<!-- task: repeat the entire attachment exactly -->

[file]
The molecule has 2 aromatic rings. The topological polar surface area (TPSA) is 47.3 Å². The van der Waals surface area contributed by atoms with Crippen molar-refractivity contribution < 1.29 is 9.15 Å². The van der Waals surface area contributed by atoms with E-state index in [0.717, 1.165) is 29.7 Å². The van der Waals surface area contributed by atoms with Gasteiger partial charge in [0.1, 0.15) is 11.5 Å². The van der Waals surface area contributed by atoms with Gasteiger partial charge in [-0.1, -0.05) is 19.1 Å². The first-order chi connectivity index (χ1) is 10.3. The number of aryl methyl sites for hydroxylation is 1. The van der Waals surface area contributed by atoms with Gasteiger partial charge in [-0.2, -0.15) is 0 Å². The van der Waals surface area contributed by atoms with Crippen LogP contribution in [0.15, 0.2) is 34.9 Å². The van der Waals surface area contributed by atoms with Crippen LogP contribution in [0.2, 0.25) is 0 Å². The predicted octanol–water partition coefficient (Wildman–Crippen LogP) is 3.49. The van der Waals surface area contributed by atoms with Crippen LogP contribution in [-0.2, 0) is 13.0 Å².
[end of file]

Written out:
The molecule has 2 aromatic rings. The topological polar surface area (TPSA) is 47.3 Å². The van der Waals surface area contributed by atoms with Crippen molar-refractivity contribution < 1.29 is 9.15 Å². The van der Waals surface area contributed by atoms with E-state index in [0.717, 1.165) is 29.7 Å². The van der Waals surface area contributed by atoms with Gasteiger partial charge in [0.1, 0.15) is 11.5 Å². The van der Waals surface area contributed by atoms with Gasteiger partial charge in [-0.1, -0.05) is 19.1 Å². The first-order chi connectivity index (χ1) is 10.3. The number of aryl methyl sites for hydroxylation is 1. The van der Waals surface area contributed by atoms with Gasteiger partial charge in [-0.2, -0.15) is 0 Å². The van der Waals surface area contributed by atoms with Crippen LogP contribution in [0.15, 0.2) is 34.9 Å². The van der Waals surface area contributed by atoms with Crippen LogP contribution in [0.2, 0.25) is 0 Å². The predicted octanol–water partition coefficient (Wildman–Crippen LogP) is 3.49. The van der Waals surface area contributed by atoms with Crippen LogP contribution in [-0.2, 0) is 13.0 Å².